Can a worker bring a claim if they did not realise they were being harassed?

It is essential that employers are aware of conduct that may amount to harassment and that employees understand the possible negative implications of conduct which amounts to harassment on their colleagues.

The criteria for bringing a harassment claim is set out in section 26 of the Equality Act 2010 (EQA 2010). An individual who wishes to bring a harassment claim (Person B in the formula below) against a colleague or manager (Person A) must satisfy the following two-stage test:

1. Person A engages in unwanted conduct related to a relevant protected characteristic; and 

2. the conduct has the purpose or effect of:

(i) violating Person B’s individual’s dignity; or

(ii) creating an intimidating, hostile, degrading, humiliating or offensive environment for Person B.

Contrary to common belief, a victim of harassment does not need to prove a consistent pattern of behaviour; a single, isolated incident may amount to harassment. Furthermore, the victim does not have an obligation to notify their colleagues of behaviour that they find offensive and respondents to such claims are not able to rely on the fact that a claimant did not outwardly object to the conduct in question.

Harassment claims fundamentally need to be based on the protected characteristics that are enshrined in EQA 2010, such as race, sex, sexual orientation and disability (though crucially not marriage/civil partnership and pregnancy). However, unlike direct and indirect discrimination claims, a comparator is not required in harassment claims so there is no need to compare your treatment with the treatment of someone else who doesn’t have the same protected characteristic as you.

That being said, case law does impose key restrictions on when harassment is said to have taken place. One such recent case, Adam Greasley-Adams v Royal Mail Group Limited, which was heard in the Employment Appeal Tribunal (EAT), has clarified that harassment only occurs when the victim becomes aware of the unwanted conduct.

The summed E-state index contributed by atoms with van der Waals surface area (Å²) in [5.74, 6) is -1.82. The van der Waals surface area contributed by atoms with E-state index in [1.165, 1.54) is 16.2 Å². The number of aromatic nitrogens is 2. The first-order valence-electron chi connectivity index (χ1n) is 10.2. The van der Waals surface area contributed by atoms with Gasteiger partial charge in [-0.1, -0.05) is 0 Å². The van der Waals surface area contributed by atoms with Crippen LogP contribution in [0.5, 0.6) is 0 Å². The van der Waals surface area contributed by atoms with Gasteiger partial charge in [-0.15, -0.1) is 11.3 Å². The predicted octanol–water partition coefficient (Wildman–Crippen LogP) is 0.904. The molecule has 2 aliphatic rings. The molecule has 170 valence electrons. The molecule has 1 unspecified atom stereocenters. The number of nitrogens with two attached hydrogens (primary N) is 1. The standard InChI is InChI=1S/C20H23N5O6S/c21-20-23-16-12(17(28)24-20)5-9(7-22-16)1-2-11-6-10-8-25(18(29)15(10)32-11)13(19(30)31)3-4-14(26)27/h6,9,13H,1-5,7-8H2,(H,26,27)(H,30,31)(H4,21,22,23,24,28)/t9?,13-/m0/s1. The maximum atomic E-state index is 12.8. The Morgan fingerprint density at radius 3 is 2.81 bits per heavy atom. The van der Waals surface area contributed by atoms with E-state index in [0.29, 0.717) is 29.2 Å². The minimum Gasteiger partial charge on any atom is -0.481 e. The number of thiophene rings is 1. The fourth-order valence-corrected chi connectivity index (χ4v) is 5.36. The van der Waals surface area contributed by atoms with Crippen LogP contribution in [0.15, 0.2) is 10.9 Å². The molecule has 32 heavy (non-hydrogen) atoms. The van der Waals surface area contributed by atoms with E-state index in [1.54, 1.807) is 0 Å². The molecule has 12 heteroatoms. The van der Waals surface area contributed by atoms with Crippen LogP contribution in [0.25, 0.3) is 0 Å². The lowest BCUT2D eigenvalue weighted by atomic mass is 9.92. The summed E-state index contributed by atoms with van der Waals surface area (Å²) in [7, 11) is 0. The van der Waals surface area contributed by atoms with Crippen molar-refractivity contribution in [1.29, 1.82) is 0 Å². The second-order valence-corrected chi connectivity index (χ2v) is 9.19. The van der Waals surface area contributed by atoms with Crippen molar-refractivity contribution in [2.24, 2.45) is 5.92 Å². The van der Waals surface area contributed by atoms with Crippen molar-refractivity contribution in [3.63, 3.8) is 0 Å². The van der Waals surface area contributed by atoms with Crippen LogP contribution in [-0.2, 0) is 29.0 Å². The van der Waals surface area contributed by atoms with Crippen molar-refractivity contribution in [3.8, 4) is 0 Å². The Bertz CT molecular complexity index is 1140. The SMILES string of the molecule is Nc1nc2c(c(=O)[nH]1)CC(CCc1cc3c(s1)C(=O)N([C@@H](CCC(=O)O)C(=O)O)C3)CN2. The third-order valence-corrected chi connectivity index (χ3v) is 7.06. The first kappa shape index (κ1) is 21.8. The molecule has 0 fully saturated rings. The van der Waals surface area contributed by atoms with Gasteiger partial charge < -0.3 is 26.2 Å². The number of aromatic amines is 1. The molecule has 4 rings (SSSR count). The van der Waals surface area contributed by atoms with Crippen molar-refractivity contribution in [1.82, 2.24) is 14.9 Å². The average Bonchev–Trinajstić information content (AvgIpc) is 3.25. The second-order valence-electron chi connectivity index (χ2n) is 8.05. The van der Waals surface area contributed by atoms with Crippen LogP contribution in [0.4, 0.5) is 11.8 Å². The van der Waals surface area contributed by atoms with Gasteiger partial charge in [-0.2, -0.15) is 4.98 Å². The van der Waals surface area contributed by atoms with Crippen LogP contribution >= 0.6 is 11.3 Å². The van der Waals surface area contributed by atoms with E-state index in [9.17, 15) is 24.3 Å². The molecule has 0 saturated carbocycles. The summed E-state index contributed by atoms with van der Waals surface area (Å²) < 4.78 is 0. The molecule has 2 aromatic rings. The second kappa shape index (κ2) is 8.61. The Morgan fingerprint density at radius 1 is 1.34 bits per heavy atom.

The claimant, Adam Greasley-Adams was an individual with Asperger’s Syndrome. He brought a claim in the employment tribunal for harassment against his employer as he said that they had allegedly leaked his confidential information. He also alleged that his colleagues had been spreading rumours and making unpleasant comments about his autism.

The claimant only became aware of the alleged harassment after he himself was the subject of a harassment claim and the grounds for his own harassment claim came to light. Accordingly, the employment judge ruled that the claimant could not have been harassed prior to being aware of the conduct in question.

The judge emphasised that a key consideration when assessing the second limb of the test in section 26 of EQA 2010 is Person B’s perception of the conduct and whether it is reasonable for the conduct to have the stated effect. The judge concluded that if the claimant was not aware of the conduct in question, then they could have had no perception of it and so could not be made to feel as if their dignity had been violated or that an adverse environment; had been created.

Furthermore, it was held that once the claimant became aware of the unwanted conduct it would not be reasonable to consider that this had the effect of violating the claimant’s dignity or creating an adverse environment going forward. This was due to the fact that the information was acquired through previous investigations into the claimant’s own harassing behaviour and that relationships between colleagues had completely broken down.

In this regard, the means by which the unwanted conduct had come to light and the specific circumstances of the case were essential. 

This blog first appeared on People Management Magazine on 4 September 2023.

If you require further guidance or would like further legal advice, call our multi-award-winning Employment team on 0333 323 5292.



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